By Bruce Quinn
Decade by decade, healthcare undergoes big changes. But we can still make enormous improvements in innovations for unmet needs, more effective healthcare, better coordinated services, and cost-effectiveness. In particular, this is true in the field of precision medicine, where genomic and proteomic sciences have made rapid progress. Bringing these technological advances into healthcare devices and services is challenging, exciting, difficult, and important.
Most frequently, when we talk about healthcare investment and innovation, we focus on the FDA. This usually reviews the evergreen concerns that the FDA is either too strict, and keeping innovations from patients, or too lenient, letting unvalidated drugs or devices slip through the cracks and into the marketplace. Both the focus and the tension was captured in the title of a 2011 Congressional hearing – “Impact of Medical Device Regulation on Jobs and Patients,” 1 which was stimulated in part by an insightful study of device innovation by Josh Makower MD 2, who now leads the Byers Center for Biodesign at Stanford University.
Less discussed is the critical role that Medicare policies have on device and diagnostics innovation. Yes, Medicare pays for healthcare technologies, and CMS makes coverage decisions which, like FDA decisions, may be viewed as too lax by some and too burdensome by others. In this review, we argue that the role of CMS policies in accelerating valuable innovation is far more important than is usually appreciated, and spans a range of national and even local Medicare policy rules that install unnecessary roadblocks. Let’s look more closely at some of these policy rules, praise the good ones, and suggest changes for rules that are dysfunctional.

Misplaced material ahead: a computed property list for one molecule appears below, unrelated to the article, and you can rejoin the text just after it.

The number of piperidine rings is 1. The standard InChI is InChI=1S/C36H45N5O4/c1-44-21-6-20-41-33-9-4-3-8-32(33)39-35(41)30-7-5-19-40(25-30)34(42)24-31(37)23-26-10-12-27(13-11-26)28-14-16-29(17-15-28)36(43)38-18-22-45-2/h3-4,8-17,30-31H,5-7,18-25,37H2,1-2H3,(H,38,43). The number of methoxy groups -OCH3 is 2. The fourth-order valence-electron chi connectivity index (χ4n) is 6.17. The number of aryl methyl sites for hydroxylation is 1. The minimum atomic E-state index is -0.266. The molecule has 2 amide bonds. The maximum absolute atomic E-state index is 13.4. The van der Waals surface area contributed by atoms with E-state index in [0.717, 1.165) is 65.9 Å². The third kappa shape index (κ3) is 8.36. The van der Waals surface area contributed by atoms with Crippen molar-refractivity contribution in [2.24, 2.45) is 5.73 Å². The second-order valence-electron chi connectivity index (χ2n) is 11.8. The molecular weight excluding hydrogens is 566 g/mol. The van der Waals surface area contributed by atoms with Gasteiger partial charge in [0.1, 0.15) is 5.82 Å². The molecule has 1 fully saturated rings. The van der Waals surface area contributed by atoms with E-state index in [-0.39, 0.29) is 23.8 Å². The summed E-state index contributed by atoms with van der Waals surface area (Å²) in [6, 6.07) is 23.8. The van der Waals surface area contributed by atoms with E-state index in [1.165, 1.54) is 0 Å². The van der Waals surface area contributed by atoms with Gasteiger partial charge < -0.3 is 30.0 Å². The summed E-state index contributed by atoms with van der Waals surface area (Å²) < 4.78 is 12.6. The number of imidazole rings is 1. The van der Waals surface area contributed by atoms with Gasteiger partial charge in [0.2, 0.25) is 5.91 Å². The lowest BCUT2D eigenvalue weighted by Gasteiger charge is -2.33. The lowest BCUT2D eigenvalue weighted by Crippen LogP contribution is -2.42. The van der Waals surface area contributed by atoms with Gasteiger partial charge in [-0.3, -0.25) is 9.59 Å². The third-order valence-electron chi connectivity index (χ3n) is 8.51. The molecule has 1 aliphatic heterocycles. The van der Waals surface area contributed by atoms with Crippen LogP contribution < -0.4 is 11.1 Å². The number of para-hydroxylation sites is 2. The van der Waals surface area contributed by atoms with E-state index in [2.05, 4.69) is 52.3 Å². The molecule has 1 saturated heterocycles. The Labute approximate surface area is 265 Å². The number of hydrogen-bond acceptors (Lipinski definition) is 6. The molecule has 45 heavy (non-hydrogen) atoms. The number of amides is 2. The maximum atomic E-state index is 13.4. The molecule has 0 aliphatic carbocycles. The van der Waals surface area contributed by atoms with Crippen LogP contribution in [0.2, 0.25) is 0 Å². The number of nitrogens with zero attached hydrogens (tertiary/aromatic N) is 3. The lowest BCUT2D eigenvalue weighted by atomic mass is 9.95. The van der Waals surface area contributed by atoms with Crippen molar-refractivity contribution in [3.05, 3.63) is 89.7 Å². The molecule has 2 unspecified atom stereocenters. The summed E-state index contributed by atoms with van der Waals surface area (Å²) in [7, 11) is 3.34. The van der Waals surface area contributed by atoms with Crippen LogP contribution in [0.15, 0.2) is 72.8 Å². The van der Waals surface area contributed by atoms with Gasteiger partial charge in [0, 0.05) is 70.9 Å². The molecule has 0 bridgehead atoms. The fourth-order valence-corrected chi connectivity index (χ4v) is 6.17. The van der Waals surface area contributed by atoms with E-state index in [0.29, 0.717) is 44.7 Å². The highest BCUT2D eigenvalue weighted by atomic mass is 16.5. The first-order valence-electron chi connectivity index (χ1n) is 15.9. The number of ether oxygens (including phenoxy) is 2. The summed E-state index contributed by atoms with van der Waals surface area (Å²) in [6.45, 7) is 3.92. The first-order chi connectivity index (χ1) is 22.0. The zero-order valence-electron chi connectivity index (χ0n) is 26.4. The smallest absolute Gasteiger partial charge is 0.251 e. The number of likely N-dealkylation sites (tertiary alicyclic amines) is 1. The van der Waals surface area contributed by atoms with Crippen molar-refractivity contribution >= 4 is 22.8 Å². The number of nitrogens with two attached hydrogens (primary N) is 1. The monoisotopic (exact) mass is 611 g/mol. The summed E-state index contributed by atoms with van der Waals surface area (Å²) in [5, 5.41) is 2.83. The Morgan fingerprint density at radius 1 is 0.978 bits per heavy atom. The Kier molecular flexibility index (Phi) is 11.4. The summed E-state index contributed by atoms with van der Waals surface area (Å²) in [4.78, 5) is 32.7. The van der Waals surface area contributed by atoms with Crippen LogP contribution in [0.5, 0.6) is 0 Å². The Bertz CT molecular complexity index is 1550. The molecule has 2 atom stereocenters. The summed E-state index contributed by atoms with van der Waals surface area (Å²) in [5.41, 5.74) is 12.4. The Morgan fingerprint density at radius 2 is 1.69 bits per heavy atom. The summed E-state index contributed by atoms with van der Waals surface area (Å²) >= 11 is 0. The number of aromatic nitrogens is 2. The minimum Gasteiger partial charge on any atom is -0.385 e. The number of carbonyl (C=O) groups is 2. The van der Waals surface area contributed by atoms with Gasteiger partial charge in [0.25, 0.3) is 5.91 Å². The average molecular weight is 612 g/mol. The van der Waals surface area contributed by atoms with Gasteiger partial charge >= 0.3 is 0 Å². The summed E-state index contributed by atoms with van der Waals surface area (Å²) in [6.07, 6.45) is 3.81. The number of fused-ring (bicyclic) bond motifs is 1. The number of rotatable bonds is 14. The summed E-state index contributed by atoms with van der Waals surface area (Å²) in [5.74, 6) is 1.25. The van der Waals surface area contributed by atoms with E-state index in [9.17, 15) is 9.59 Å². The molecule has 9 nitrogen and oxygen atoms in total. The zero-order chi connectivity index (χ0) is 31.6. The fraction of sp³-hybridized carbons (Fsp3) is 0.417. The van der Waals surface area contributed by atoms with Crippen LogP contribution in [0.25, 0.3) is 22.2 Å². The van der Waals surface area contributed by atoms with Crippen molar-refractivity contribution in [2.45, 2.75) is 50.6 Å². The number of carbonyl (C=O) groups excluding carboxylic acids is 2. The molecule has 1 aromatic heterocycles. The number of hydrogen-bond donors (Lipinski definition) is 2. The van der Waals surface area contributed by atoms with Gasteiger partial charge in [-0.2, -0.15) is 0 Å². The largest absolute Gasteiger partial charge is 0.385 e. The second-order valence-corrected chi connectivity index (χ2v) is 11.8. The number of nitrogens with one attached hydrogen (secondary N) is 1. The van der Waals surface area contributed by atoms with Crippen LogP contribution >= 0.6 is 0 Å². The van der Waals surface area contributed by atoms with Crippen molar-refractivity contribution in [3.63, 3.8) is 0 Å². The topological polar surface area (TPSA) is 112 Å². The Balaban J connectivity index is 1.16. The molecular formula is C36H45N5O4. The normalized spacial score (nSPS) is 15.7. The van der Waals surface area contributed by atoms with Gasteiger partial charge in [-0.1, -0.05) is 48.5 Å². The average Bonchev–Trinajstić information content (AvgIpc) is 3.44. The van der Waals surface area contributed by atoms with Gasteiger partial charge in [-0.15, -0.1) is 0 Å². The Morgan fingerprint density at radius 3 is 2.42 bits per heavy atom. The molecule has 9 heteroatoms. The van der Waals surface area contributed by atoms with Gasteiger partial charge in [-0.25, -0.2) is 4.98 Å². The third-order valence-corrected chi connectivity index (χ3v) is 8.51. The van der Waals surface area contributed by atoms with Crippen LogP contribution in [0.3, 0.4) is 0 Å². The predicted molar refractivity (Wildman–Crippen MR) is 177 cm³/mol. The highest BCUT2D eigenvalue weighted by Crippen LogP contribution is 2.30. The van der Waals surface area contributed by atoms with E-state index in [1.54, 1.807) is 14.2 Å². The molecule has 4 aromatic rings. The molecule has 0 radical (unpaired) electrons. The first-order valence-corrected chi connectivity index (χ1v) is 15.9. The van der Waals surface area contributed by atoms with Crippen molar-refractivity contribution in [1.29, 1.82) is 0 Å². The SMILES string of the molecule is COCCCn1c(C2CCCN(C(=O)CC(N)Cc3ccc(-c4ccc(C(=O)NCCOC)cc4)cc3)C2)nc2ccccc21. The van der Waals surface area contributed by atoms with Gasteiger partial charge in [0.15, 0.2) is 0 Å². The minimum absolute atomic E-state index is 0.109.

National coverage decisions – The value of open-ended promises
Medicare makes national coverage determinations (NCDs) via a nine-month national comment process, run by a small number of physicians and other professionals in the agency’s Coverage and Analysis Group.
These policymakers have written several recent national coverage decisions that have important and innovative ramifications. In 2017, CMS announced it would cover tumor genome diagnostics with next generation sequencing for on-label indications if they were FDA-approved. It wasn’t just about testing; CMS wanted to encourage developers to enter the FDA review pathway because of the guaranteed Medicare coverage at the end of it. In a 2019 extension, CMS added coverage for hereditary cancer tests as long as they were similarly FDA cleared or approved.
In a third decision, in 2021, CMS created an innovative coverage category, promising to cover any liquid biopsy tests that screen for colorectal cancer (in place of stool tests or colonoscopy) as long as they were 74% sensitive (catching 3 cancers in 4) and 90% specific (less than 10% false positives). CMS ratified this coverage position even though no such tests had yet been approved by the FDA.
These decisions are very important. Together, in three major areas of genomics Medicare provides coverage for broad categories of important tests, each predicated on FDA review and approval, but providing first-day coverage from Medicare when that happens. Each policy is self-implementing on a rolling basis, as the FDA approvals occur. Interestingly, all three of these innovative decisions, which had no precedent in precision medicine, occurred during the Trump administration (2017-2020). The timing of these innovations may have reflected a loosened resistance to policy change and “the way we’ve done things” during that interval.
Local coverage decisions – Foundational LCDs define coverage rules for future tests
Similar remarkable innovations have been rolled out in the last several years at the local level as well, where Medicare contractors work. Only about 60% of Medicare beneficiaries are still in the slowly shrinking fee-for-service program, but its policies also apply to patients in Medicare Advantage and Medicare Direct Contracting programs (now called REACH ACOs).
Some 80% of genomic tests in the Medicare program are covered by contractors in a special carve-out called the MolDx program, which has a dedicated staff of molecular pathologists in charge of making uniform coverage decisions for about 30 states.